Representation in Film: Who counts as ‘worth it’?

Photo from Nik Shuliahin, distributed under Creative Commons Zero by Unsplash Project

What even is a hero, really?

When asked, many would think of a person who, in a word, is them. Or could be, if they could be the sort of person they would like to be. Such heroes serve as a sort of ideal or aspiration—an icon of sorts. It would only make sense that in a story, this hero would serve the narrative function of being a stand-in for the viewer, a representative figure.

But what counts as a true, realistic representation?

It is no lie that representation in media—news, politics, entertainment—is a key player in connecting to viewers of various audiences. (Or one audience, if movies of America’s past are anything to go by.)

On the topic of representation’s importance, it should be noted that some issues are more important than others, both internal and external to any film. In the wake of the Oscar Awards of 2015 and 2016, conversations about entertainment in America often focus on the subject of diversity, the plight of the minority in Hollywood. However, the heart of the issue is not if a minority gets to play a role; it is what roles a minority can play.

Films are nothing without their pictures. They are pictures, chained images linked and played together to make a running, moving, breathing scene. So when a certain character is brought to screen, their every detail from appearance to attire will be absorbed and assessed by the audience.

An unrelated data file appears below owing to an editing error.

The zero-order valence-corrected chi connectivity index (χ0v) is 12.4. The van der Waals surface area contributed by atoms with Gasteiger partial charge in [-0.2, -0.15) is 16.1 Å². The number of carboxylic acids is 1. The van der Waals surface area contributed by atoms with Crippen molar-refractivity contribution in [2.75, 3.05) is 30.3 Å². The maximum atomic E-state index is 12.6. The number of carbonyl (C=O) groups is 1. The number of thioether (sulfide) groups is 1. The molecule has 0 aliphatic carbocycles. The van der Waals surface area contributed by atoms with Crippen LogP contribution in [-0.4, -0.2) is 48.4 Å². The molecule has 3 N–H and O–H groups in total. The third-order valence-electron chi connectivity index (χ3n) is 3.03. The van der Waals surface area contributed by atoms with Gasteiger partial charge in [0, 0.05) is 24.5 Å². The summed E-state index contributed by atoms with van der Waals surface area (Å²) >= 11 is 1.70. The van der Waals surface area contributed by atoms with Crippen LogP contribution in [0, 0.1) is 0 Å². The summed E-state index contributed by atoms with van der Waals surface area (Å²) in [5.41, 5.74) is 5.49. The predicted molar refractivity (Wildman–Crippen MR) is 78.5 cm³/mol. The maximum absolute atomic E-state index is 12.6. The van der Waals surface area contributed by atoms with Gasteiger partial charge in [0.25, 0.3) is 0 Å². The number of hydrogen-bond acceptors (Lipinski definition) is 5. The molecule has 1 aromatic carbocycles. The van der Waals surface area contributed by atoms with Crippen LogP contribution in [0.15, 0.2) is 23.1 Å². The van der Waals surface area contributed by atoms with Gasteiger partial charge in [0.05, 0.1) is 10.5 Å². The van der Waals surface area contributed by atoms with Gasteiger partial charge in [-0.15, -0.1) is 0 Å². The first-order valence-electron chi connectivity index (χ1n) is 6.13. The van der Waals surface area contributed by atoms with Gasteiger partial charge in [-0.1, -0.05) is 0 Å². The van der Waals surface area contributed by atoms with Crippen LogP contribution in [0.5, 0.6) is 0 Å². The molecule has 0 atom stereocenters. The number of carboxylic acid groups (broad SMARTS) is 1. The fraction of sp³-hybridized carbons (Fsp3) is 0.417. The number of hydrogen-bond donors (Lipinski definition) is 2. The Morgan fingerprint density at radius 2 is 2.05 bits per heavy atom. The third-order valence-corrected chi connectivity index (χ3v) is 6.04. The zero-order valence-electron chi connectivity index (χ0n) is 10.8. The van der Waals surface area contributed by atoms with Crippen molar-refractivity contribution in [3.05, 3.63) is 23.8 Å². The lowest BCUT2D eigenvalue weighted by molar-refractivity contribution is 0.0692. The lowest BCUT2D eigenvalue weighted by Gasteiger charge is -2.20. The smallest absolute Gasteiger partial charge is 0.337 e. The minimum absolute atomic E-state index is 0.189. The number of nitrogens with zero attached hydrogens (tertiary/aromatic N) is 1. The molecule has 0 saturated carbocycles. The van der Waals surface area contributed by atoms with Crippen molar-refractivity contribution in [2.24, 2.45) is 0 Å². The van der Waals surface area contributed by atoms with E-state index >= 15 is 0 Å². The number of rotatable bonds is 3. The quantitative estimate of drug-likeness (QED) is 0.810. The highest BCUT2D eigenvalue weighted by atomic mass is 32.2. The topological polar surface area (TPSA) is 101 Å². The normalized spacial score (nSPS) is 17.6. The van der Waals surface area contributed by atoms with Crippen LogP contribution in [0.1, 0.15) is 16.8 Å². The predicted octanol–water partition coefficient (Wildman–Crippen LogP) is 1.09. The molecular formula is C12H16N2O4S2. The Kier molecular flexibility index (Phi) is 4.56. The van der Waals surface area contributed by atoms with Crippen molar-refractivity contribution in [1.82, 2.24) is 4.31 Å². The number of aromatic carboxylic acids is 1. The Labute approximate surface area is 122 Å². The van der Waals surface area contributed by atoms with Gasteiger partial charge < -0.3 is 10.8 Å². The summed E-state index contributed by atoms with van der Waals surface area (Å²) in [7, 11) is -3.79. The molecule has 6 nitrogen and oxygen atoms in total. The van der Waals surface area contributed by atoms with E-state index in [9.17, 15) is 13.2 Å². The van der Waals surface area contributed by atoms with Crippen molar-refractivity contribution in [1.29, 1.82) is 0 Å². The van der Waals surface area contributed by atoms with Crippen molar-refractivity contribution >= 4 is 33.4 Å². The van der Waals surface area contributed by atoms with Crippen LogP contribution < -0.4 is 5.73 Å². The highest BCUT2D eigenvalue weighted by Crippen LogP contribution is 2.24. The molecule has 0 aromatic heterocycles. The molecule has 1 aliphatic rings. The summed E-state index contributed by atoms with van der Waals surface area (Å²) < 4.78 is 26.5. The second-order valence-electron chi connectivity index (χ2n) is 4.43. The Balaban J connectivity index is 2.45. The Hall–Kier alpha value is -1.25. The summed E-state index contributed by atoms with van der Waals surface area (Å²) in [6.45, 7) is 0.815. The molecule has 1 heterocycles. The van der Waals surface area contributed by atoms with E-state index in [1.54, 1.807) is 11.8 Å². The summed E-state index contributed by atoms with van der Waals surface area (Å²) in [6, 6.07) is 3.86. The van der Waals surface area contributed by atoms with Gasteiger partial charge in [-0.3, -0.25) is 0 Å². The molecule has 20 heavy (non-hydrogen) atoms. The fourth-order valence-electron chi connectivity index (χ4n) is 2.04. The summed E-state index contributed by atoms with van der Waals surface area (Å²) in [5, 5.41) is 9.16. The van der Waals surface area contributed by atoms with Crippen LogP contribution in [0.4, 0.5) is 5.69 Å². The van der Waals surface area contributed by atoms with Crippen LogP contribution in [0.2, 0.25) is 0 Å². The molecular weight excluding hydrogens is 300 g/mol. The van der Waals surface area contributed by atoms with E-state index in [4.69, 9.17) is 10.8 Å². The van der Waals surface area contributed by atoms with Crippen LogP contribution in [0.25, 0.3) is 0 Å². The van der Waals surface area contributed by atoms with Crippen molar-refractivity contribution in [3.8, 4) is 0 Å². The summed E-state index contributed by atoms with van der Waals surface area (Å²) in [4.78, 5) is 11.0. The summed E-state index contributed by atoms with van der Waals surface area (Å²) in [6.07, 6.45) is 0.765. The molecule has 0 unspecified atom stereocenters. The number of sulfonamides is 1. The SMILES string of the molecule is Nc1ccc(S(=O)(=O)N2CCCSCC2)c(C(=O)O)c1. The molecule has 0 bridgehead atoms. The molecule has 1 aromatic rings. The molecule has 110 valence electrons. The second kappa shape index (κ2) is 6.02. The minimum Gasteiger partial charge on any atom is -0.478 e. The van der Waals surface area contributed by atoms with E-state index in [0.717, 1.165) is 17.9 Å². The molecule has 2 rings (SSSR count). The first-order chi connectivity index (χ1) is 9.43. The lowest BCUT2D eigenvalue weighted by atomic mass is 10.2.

There is a reason why the mask of Jason Voorhees inspires fear—it is the signature attire of a serial murderer. Anything or anyone with glowing red eyes is immediately assumed to (a) have killed something or (2) is about to kill something, largely due to the abundance of creatures with such traits portrayed as imminent dangers. The cross is often heralded as a sacred sign, a praise that is not at all intrinsic to the shape but to its associated icon—Jesus Christ.

All of these pictures have no meaning in and of themselves without their associations. It does not matter if the character is wearing a certain mask, bearing red eyes, boasting a tattooed cross, or owning any other physical feature—natural or otherwise. These appearances will be associated with their actions, actions outlined by the roles of these characters.

Skin color is no exception. On a higher bar, neither is ethnicity.

There is a reason why Asians inspire thoughts of a tradition-loving, hyperintelligent people. There is a reason why an African is seen as a well-endowed, athletic being well-acquainted with poverty, adversity, and violence.

There is a reason why Europeans are seen as rich, rhythm-less racists irredeemable from their history as the great oppressor of America’s minorities. Or why all Middle Easterners are maniacal terrorists with blind hate for America. Or why Hispanics are merely illegal, illiterate immigrants and other Native Americans are han alcoholic, gambling messes. The reason these hateful, limiting images persist is because they are all traits associated with these groups in various forms of media for decades.

Some people call them “stereotypes.”

Movies are not merely movies; they hold assumptions and agendas. Representation is key in any story, but it must be dealt with in the right way. Ideas must be paired with others (ideally opposites) to avoid un-nuanced thinking. It is better to know and address the Other than to know nothing about it.

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